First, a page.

Bangladesh: The Land of Bengalis
There’s a certain hesitation that follows the dreaded question, “Where are you from?” Am I from Dallas, where I live? Or am I from Bangladesh, the country I was born? Usually it’s clear which answer the speaker is looking for. If they’re seeing my non-European features, they want where those come from; if they’re hearing my unaccented English, they want where that comes from. Rarely can I give one answer without giving the other, because they have both shaped me. But to answer where I gain my identity, the essence of myself, I will always have to say that I am from the city of Dhaka, Bangladesh. And after many years, I have learned to say it with pride.
To the rest of the world, Bangladesh is an obscure, small, third-world developing country, often confused as a part of India, teeming with people, poverty, and pollution. Rarely is it ever in the news other than as a cautionary tale of some accident or political calamity, and its culture is stereotyped and appropriated into meaninglessness. But to me, Bangladesh is eight-story buildings, squeezed together to save space, and rooftop gardens, situated in the sky because there’s no other room.
It’s creating something out of nothing, watching my mother pay street beggars even when she should have no cash left. It’s public transportation and hanging out clothes to dry, yelling out to friends from other buildings across bustling streets. It’s family above everything, cousins and grandmothers and uncles all living in the same building. It’s sisterhood, staying up late painting henna designs on hands, a chain of people grooming long, black hair and exchanging self-made clothes, the sound of laughter and swish of skirts.
It’s six seasons a year, from heat to monsoons and fruit to blankets. It’s gathering around T.V.s in the streets, watching the soccer world tournament together in the early hours before dawn. It’s weddings and birthdays filled with dancing, food, and happiness. It’s the sound of the azan, the Muslim call to prayer, floating on the breeze at sunset and strolling through the University of Dhaka eating roasted nuts. It’s blood and sacrifice and guts and glory, the red sun rising on a green flag, the resilience of a people and a nation. It’s home.
The only question scarier than “Where are you from?” is the one that inevitably follows it: “What’s that like?” And unlike the earlier question, I rarely know what they’re searching for in the answer.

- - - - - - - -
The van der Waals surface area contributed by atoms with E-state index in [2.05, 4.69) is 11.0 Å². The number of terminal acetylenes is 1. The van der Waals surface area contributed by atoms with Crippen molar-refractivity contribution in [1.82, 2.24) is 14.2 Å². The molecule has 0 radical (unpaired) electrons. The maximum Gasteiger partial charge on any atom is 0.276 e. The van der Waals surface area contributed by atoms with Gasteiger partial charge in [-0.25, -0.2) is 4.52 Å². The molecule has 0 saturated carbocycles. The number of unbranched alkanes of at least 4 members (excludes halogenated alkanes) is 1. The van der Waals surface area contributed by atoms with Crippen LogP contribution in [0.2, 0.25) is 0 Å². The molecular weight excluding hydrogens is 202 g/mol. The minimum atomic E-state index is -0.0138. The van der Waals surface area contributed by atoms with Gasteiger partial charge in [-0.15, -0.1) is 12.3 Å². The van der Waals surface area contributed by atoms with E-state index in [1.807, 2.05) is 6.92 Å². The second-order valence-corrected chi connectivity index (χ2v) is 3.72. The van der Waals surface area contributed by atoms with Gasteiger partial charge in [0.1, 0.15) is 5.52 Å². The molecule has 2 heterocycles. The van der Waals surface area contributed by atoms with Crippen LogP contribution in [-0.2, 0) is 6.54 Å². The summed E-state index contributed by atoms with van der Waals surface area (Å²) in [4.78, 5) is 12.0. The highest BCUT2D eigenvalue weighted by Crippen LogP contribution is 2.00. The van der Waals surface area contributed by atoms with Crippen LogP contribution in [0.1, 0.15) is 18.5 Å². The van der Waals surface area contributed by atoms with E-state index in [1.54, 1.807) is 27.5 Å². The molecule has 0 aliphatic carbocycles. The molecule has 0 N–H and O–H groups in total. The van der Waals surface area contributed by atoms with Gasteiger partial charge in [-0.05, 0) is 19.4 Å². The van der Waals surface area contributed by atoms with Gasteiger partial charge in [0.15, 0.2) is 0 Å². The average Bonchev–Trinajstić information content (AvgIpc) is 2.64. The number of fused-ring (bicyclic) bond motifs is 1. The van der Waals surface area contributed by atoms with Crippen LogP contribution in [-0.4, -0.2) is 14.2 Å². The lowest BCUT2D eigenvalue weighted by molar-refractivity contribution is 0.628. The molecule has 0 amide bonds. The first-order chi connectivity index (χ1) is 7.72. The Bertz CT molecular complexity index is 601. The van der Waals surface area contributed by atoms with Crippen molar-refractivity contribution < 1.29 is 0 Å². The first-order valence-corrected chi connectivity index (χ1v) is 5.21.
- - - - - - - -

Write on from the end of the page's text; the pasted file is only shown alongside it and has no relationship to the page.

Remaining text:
The truth is that Bangladesh is not a large country, or a wealthy one. It has its share, and perhaps more of it, of misfortune and trial, poverty and vice. But before 1971, it only existed as East Pakistan. Following an announcement from the prime minister of Pakistan Khwaja Nazimuddin in 1948 that “Urdu, and only Urdu, would be the language of Pakistan,” Slowly but surely, the roots of an uprising grew as the Bengalis rejected this new form of colonialism. Six years later, on February 21, 1954, the University of Dhaka hosted a student-led protest defying the language law. Police were summoned, and the grounds of the campus were stained red as multiple students died.
By February 23, citizens erected Shaheed Minar, a martyr’s memorial, for the student leaders and children who had given their lives for their tongue. Though it was later torn down by the Pakistani government, by 1963 it was a concrete structure. And thus February 21 is now International Mother Language Day, in honor of the only people who have had to fight for theirs.
Over the course of 1971, the Bengalis fought as untrained and unequipped farmers against their own government. Village after village was terrorized, filled with rape and murder in a genocide carried out by the Pakistani military as their men died under fire.
But the spirit of the Bengalis prevailed, and in December they won their independence. Though hundreds of thousands of its people never came home, Bangladesh, the land of the Bengalis, was no longer only a dream.
So that is where I come from. I come from courage in the face of death and unimaginable sacrifices borne without complaint. Like the ones of my grandmother, who lost a brother in that war and worked tirelessly all her life to create and support her family. Like the ones of my mother and my aunt, who give everything they have to their children. Like the ones I see reflected in the dark eyes and weary lines on the faces of strangers. So no, I don’t come from a third world country in the middle of nowhere, and I long to tell my sisters that they have nothing to be ashamed of, even as they bleach their skin and practice American accents. Because we come from Bangladesh, whose national animal is a tiger, the people who built something from nothing.